Sociology 101

I enjoy meeting new groups of students, and I had a delightful week at the college getting to know three new groups. Regardless of whether the class focuses on literature or rhetoric or just plain ol' fundamentals of writing, race, gender, sexuality and ethnicity are topics that come up repeatedly throughout the term.

For those of you out there that might not have read this short essay already, I encourage you to read it (preferably both carefully and critically) and then settle in for an hour to read the reactions in the comments section.

I like John Scalzi's fiction, by the way, but I love his essays.

By his own admission (there's a good follow-up post on his blog), the metaphor isn't perfect. In places the discussion derails, but for the most part there is some serious intellectual wrestling with a complex series of topics there.

I've mentioned it before, but if it needs repeating, it's pretty clear to me that advantages abound for certain population groups in America.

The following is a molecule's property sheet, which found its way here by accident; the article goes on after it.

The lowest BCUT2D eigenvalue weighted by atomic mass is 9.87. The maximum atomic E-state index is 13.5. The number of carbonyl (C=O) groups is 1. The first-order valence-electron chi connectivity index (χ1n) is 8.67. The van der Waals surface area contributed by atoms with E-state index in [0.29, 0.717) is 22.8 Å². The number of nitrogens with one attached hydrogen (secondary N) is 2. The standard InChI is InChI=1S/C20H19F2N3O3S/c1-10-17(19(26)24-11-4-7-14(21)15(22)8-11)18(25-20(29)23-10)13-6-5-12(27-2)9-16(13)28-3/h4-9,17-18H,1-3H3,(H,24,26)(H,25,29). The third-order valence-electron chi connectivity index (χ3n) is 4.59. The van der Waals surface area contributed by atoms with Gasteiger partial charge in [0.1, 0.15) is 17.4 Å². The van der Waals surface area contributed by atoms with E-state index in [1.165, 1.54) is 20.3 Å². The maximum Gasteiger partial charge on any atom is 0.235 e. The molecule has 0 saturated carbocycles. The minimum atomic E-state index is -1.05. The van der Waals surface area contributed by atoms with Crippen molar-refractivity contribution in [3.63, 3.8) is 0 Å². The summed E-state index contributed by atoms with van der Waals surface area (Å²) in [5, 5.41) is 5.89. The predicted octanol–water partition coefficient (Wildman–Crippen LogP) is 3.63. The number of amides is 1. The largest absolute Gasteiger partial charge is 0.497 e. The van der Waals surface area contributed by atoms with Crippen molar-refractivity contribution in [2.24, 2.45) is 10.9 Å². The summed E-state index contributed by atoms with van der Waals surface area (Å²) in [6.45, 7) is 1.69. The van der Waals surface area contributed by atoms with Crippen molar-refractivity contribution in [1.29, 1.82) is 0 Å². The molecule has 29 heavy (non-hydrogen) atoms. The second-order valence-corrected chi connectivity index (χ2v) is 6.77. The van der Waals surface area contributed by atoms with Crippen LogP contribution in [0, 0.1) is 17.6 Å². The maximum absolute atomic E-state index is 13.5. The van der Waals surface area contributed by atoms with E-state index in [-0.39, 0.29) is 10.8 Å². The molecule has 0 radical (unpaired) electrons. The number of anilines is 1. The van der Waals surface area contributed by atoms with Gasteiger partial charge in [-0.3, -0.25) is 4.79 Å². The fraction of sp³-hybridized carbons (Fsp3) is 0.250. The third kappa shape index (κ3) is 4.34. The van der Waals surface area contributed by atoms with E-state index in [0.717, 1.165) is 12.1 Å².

That's the reality of the situation, at least as I see it (your mileage will, undoubtedly, vary).

Are things improving for all of the players in this game we call life? I think they absolutely are.

America is becoming an increasingly diverse country, and meaningful discussions of social justice and equal opportunity for all Americans (when coupled with action, of course) will lead us down the path to a stronger democracy. 

At any rate, I like Scalzi's attempt to elevate the discussion of these issues, and I think this is a useful starting point (particularly for college students) to get the ball rolling...

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